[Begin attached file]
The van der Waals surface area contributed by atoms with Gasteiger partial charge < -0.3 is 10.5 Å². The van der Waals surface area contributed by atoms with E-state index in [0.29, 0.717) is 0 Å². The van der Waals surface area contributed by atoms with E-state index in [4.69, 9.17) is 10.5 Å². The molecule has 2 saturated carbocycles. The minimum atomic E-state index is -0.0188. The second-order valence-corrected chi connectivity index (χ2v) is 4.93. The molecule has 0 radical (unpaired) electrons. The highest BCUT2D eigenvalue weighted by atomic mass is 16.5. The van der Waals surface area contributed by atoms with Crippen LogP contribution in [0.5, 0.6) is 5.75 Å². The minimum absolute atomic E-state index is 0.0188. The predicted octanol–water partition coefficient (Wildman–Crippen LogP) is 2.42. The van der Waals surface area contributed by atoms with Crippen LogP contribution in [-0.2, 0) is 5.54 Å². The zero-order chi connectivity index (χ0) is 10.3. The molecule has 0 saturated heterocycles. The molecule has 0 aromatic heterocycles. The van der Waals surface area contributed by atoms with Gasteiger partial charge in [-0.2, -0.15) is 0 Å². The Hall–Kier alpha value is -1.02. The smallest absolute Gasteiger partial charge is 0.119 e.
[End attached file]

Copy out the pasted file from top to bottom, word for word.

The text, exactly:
The van der Waals surface area contributed by atoms with Gasteiger partial charge < -0.3 is 10.5 Å². The van der Waals surface area contributed by atoms with E-state index in [0.29, 0.717) is 0 Å². The van der Waals surface area contributed by atoms with E-state index in [4.69, 9.17) is 10.5 Å². The molecule has 2 saturated carbocycles. The minimum atomic E-state index is -0.0188. The second-order valence-corrected chi connectivity index (χ2v) is 4.93. The molecule has 0 radical (unpaired) electrons. The highest BCUT2D eigenvalue weighted by atomic mass is 16.5. The van der Waals surface area contributed by atoms with Crippen LogP contribution in [0.5, 0.6) is 5.75 Å². The minimum absolute atomic E-state index is 0.0188. The predicted octanol–water partition coefficient (Wildman–Crippen LogP) is 2.42. The van der Waals surface area contributed by atoms with Crippen LogP contribution in [-0.2, 0) is 5.54 Å². The zero-order chi connectivity index (χ0) is 10.3. The molecule has 0 saturated heterocycles. The molecule has 0 aromatic heterocycles. The van der Waals surface area contributed by atoms with Gasteiger partial charge in [-0.2, -0.15) is 0 Å². The Hall–Kier alpha value is -1.02. The smallest absolute Gasteiger partial charge is 0.119 e.